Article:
In Egypt and Tunisia the police withdrew from the streets after the revolutions to avoid reprisals as it had done the dirty work for the toppled regime. Both Tunisians and Egyptians expressed their joy to me that they were no longer harassed by the police, but Tunisians fretted at the same time about the increased recruitment by radical Muslims and Egyptians about the increased arms smuggling and violence against Christians. The Tunisian government only began to crack down on radical Islamist groups when two Tunisian politicians were murdered in 2013.[7] As a result, these groups began to increase their attacks against soldiers, police officers and Western tourists. In Egypt Ansar Bait al-Maqdis (later IS in the Sinai) and other armed groups turned their weapons against the Egyptian government after the army coup against president Mohamed Morsi (1951-) in July 2013 and subsequent crackdown against the opposition.[8]


The Tunisian government started in 2014 a campaign against terrorism which included these ‘No to terrorism’-billboards but also more funding for the army. Source: Christiaan Duinmaijer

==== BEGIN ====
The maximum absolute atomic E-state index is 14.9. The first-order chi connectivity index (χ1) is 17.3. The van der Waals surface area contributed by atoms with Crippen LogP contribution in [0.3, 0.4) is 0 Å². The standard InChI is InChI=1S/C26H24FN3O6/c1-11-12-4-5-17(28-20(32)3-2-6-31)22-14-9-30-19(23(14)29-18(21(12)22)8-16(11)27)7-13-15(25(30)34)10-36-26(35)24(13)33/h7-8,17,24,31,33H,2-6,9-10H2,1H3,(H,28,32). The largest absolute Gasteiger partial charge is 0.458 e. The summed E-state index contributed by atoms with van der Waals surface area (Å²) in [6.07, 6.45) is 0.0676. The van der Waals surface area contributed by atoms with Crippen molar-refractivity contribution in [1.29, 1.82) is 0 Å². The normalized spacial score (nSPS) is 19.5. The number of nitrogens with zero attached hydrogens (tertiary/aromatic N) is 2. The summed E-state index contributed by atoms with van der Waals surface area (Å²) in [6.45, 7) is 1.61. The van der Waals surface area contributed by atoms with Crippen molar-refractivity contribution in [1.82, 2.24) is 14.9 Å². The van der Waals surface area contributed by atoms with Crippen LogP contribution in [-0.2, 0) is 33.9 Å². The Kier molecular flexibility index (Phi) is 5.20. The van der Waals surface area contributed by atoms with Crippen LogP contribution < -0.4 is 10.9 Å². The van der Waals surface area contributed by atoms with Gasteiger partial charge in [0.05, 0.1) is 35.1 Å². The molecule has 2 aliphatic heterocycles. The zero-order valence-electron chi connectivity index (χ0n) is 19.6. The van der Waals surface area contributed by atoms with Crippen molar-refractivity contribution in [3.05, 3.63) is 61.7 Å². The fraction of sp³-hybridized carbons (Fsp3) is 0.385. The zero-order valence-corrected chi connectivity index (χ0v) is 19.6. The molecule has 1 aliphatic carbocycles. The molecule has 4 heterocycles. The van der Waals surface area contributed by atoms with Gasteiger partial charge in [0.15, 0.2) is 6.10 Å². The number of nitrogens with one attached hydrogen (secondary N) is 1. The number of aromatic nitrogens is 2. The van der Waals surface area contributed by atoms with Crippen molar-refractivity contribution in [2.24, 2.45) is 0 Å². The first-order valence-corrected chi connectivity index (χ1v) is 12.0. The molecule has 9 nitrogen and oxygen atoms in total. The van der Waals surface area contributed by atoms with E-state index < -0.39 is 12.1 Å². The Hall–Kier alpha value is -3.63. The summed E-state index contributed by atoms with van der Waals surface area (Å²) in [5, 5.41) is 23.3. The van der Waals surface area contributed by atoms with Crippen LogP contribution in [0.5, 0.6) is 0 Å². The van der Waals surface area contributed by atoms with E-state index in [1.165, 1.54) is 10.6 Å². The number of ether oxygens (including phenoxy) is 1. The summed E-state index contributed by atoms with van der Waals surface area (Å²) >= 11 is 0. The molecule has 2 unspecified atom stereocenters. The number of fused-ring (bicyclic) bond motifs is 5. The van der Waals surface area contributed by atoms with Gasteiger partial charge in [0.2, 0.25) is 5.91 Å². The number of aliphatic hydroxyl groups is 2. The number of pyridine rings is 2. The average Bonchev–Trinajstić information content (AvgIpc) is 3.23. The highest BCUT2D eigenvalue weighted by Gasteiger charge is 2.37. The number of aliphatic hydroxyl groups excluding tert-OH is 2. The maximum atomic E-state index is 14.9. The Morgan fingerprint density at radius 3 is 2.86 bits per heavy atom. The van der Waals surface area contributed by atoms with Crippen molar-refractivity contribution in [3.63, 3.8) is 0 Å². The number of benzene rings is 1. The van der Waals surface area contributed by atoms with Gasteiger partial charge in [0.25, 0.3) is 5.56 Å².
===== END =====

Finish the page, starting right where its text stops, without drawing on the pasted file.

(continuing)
As Arab countries have experienced instability and violence under both democratic governments and dictators, it is too simple to blame the current violence on the transition to democracy. The revolutions or wars that preceded this transition, sowed the seeds for today’s violence by (unintentionally) creating a power vacuum in which radical groups could proliferate. It was the competence of the new government that decided whether the situation subsequently grew worse or improved, not whether the country was democratic or autocratic. It is thus the governments that might be unfit for Arab countries and not democracy as a system.

Notes

[1] National Consortium for the Study of Terrorism and Responses to Terrorism, Global Terrorism Database, 1970-2013; Armed Conflict Location and Event Data Project, African Data, 1997-2016

[2] Boaz Connor, Libya and Terrorism, 1998

[3] C.P. Duinmaijer, Libië: de afwezige staat (Libya: the absent state), JASON Magazine 39/3, 2014

[4] Hamdy al-Batran, Yumiyaat dhabeth fi al-aryaaf (diary of an officer in the countryside), 1998; Lisa Blaydes & Lawrence Rubin, Ideological Reorientation and Counterterrorism: Confronting Militant Islam in Egypt, 2008

[6] Priyanka Boghani, In Their Own Words: Sunnis on Their Treatment in Maliki’s Iraq, 2014

[7] C.P. Duinmaijer, Grenzen dicht! – Tunesische grensbewaking (Close the borders! – Tunisian border control), JASON Magazine 41/2, 2016

[8] The Tahrir Institute for Middle East Policy, Egypt’s Rising Security Threat, 2016